Around 60 email accounts of government officials, journalists and others were compromised after a North Korean organisation allegedly sent phishing emails to them, the South Korean government said.
Seoul's Supreme Prosecutors' Office blamed Pyongyang for the cyber attacks during the period between January and June. According to the statement, ministries of foreign affairs, defense and unification, researchers on North Korean affairs, and journalists were affected by the phishing emails. Almost 90 individuals were affected in the recent bout of cyber-attack.
"It is important (for government officials) to refrain from using private email accounts for official work and they should frequently change their email passwords," a prosecution official said. "When officials carry out important tasks, it is desirable for them to take some security steps such as temporarily shutting the internet."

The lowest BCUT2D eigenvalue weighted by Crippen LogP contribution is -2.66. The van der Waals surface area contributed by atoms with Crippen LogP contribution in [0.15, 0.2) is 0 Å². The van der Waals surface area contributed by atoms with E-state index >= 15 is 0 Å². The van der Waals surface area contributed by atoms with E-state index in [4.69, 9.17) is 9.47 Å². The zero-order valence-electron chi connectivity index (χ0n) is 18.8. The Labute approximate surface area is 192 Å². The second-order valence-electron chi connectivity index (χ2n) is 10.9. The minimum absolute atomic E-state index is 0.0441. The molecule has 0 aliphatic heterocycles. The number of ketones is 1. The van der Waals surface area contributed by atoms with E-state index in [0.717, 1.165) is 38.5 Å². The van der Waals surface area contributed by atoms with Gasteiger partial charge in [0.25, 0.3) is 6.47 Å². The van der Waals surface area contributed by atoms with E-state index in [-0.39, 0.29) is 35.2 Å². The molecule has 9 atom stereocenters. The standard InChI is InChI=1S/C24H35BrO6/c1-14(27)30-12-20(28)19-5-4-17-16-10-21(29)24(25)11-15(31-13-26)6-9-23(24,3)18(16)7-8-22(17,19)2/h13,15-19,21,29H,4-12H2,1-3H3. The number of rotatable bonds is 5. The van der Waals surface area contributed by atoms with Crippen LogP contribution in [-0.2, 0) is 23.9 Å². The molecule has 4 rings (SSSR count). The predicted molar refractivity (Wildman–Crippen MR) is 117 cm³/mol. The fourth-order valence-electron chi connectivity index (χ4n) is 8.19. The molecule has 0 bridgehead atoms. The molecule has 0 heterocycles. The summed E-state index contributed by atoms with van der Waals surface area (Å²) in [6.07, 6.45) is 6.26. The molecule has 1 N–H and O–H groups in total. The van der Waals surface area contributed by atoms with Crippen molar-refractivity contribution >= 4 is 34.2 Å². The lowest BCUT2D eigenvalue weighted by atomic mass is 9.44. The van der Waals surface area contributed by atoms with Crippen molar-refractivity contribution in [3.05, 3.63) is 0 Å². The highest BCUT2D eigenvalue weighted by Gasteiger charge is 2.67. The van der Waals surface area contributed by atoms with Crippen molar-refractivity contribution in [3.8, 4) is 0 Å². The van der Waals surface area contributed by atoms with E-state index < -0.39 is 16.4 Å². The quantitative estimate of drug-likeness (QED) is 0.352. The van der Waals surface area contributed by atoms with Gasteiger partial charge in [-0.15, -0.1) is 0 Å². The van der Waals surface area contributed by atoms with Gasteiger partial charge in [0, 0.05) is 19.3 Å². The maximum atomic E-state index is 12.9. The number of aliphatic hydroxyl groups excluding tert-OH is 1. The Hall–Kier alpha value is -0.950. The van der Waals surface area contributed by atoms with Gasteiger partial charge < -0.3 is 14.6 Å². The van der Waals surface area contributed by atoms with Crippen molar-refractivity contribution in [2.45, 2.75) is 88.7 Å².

Seoul is trying to ascertain if any government secrets were leaked by the "spear phishing" attacks. The recent attacks were pinned on North Korea as it resembled high-profile attacks the country had launched in 2014.
Some 27 phishing websites were created to conduct the latest attacks. National Security Service and the Korea Internet and Security Agency have together shut down the websites.
The two countries have been at loggerheads for years with their relations exacerbating recently when Seoul conducted joint military exercises with the U.S. Additionally, multiple global organisations like the United Nations and European Union have levied sanctions against North Korea for continuing its nuclear armament programme.
The country, however, has paid no heed to the remonstrations and continues to develop its nuclear weapons system. Another issue that rankled North Korea was when its employees in a Chinese restaurant allegedly defected to South Korea. The parents of the waitresses have made appeals through videos to Seoul to release their daughters. South Korea, however, maintained that the women came of their own accord.